Johnson served as president and CEO of Fidelity Investments, the company his father started for more than 40 years, and grew the mutual fund manager into the second-largest investment management company in the United States. and one of the most successful financial services companies in the world. .

Success story: When Johnson became president in 1972, Fidelity had $3.9 billion in assets under management. The company now has $11.1 trillion in assets under administration, as of its February filing.

Johnson helped revolutionize the way Americans save and plan for retirement by making Wall Street more accessible to investors, reports my CNN Business colleague Nicole Goodkind.

In 1974, he broke the mold by selling mutual funds directly to individual investors rather than through traditional brokers. After Congress created the 401(k) in 1978, it introduced a system for managing retirement funds, which is now a fundamental part of the retirement plans of millions of Americans. As the stock market entered a period of steady growth in the 1980s, Fidelity was the first company to provide discount brokerage services to individuals. In 1995, it became the first fund company to create a website.

People are looking for electric cars

As gas prices soar and the pain at the pump intensifies, consumers respond by looking — and perhaps dream of — more fuel-efficient vehicles, reports my CNN colleague Rachel Ramirez.

According to Google Trends, web search interest in electric vehicles hit an all-time high in the United States in March.

While high gas prices are certainly one of the reasons, Jesse Toprak, chief automotive analyst at Autonomy, an electric vehicle subscription company, said the new interest is being spurred by a combination of factors. .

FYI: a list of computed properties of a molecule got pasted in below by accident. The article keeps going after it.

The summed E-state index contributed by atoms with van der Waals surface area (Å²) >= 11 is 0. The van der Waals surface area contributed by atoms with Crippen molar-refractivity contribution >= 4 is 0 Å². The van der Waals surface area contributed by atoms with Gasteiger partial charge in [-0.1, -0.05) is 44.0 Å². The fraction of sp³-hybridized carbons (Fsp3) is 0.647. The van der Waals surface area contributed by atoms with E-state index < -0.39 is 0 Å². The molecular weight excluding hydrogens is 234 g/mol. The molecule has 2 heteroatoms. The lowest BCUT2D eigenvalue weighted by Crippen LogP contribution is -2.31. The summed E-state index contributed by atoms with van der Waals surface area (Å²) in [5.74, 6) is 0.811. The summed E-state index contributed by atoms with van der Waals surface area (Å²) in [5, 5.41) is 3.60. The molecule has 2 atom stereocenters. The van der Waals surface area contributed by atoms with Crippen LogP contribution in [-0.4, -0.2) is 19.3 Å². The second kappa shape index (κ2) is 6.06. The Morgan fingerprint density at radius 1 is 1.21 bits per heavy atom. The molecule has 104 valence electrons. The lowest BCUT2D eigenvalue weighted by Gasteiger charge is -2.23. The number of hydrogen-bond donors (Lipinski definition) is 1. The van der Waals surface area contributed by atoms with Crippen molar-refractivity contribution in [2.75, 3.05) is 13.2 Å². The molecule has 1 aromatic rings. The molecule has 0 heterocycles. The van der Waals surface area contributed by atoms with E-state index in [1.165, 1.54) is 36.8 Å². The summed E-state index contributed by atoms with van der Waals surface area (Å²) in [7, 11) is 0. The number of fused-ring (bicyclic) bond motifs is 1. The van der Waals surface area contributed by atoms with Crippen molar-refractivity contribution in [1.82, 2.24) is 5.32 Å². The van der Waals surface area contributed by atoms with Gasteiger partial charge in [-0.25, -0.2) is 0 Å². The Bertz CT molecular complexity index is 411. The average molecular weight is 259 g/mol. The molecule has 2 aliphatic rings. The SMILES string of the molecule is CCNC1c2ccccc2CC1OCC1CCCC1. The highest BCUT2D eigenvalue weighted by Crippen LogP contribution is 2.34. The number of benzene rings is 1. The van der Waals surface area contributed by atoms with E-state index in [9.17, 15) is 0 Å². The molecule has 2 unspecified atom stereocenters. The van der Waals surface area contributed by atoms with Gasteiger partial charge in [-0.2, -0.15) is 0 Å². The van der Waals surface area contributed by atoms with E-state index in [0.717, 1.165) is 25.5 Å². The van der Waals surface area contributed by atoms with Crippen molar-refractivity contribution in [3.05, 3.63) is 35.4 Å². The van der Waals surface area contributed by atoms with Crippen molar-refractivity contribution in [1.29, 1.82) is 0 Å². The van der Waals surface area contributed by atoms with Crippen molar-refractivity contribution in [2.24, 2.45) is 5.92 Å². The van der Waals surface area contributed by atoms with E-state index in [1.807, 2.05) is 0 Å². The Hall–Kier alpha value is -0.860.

“It’s a direct reaction to high gas prices, and on top of that, we’re also seeing more and more electric vehicle models available to consumers,” Toprak told CNN Business.

Does this mean that every Google searcher buys a new electric vehicle? Maybe not.

Many people are probably exploring the costs and benefits of these cool looking electric cars. Electric vehicles are still too expensive for many American households. And rather than shell out even more money up front, many consumers tend to stick with their current vehicles for as long as they last.

Still, Toprak said Google Trends search is a good measure of consumer demand and is consistent with what his company has seen in recent weeks: increased inquiries and reservations for electric cars.

“We’re also seeing more and more customers wanting to inquire, even though they’ve been on the sidelines so far,” Toprak said. “There’s clearly an interest in consumers trying to figure out, ‘is this a better alternative for me?'”

following

U.S. pending home sales data to be released at 10:00 a.m. ET

Also today: University of Michigan Consumer Sentiment Survey.

Coming next week: US jobs report for March; Earnings from BioNTech and Walgreens Boots Alliance.

The-CNN-Wire
™ & © 2022 Cable News Network, Inc., a WarnerMedia company. All rights reserved.

Mary I. Bruner